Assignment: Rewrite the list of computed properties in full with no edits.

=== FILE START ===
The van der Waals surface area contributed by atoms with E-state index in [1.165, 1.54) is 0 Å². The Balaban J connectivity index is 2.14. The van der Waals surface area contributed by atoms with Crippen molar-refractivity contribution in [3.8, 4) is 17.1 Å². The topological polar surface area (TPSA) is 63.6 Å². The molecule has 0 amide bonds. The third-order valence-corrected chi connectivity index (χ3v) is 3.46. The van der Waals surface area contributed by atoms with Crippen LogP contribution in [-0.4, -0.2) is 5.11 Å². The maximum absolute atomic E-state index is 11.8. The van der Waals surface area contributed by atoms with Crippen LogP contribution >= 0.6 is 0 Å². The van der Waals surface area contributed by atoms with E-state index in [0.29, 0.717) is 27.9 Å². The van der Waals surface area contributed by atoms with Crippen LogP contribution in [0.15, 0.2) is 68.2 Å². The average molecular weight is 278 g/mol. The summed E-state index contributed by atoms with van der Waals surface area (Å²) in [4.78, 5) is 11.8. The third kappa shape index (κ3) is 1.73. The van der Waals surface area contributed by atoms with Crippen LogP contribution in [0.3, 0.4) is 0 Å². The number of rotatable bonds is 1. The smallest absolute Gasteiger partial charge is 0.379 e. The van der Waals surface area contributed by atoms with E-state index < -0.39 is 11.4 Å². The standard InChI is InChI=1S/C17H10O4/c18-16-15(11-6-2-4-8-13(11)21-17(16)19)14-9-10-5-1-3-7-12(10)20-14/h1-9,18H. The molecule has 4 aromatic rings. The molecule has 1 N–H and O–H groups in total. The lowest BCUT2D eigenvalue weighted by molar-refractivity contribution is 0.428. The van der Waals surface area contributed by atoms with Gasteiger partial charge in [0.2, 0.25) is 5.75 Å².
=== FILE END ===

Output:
The van der Waals surface area contributed by atoms with E-state index in [1.165, 1.54) is 0 Å². The Balaban J connectivity index is 2.14. The van der Waals surface area contributed by atoms with Crippen molar-refractivity contribution in [3.8, 4) is 17.1 Å². The topological polar surface area (TPSA) is 63.6 Å². The molecule has 0 amide bonds. The third-order valence-corrected chi connectivity index (χ3v) is 3.46. The van der Waals surface area contributed by atoms with Crippen LogP contribution in [-0.4, -0.2) is 5.11 Å². The maximum absolute atomic E-state index is 11.8. The van der Waals surface area contributed by atoms with Crippen LogP contribution >= 0.6 is 0 Å². The van der Waals surface area contributed by atoms with E-state index in [0.29, 0.717) is 27.9 Å². The van der Waals surface area contributed by atoms with Crippen LogP contribution in [0.15, 0.2) is 68.2 Å². The average molecular weight is 278 g/mol. The summed E-state index contributed by atoms with van der Waals surface area (Å²) in [4.78, 5) is 11.8. The third kappa shape index (κ3) is 1.73. The van der Waals surface area contributed by atoms with Crippen LogP contribution in [0.3, 0.4) is 0 Å². The number of rotatable bonds is 1. The smallest absolute Gasteiger partial charge is 0.379 e. The van der Waals surface area contributed by atoms with E-state index < -0.39 is 11.4 Å². The standard InChI is InChI=1S/C17H10O4/c18-16-15(11-6-2-4-8-13(11)21-17(16)19)14-9-10-5-1-3-7-12(10)20-14/h1-9,18H. The molecule has 4 aromatic rings. The molecule has 1 N–H and O–H groups in total. The lowest BCUT2D eigenvalue weighted by molar-refractivity contribution is 0.428. The van der Waals surface area contributed by atoms with Gasteiger partial charge in [0.2, 0.25) is 5.75 Å².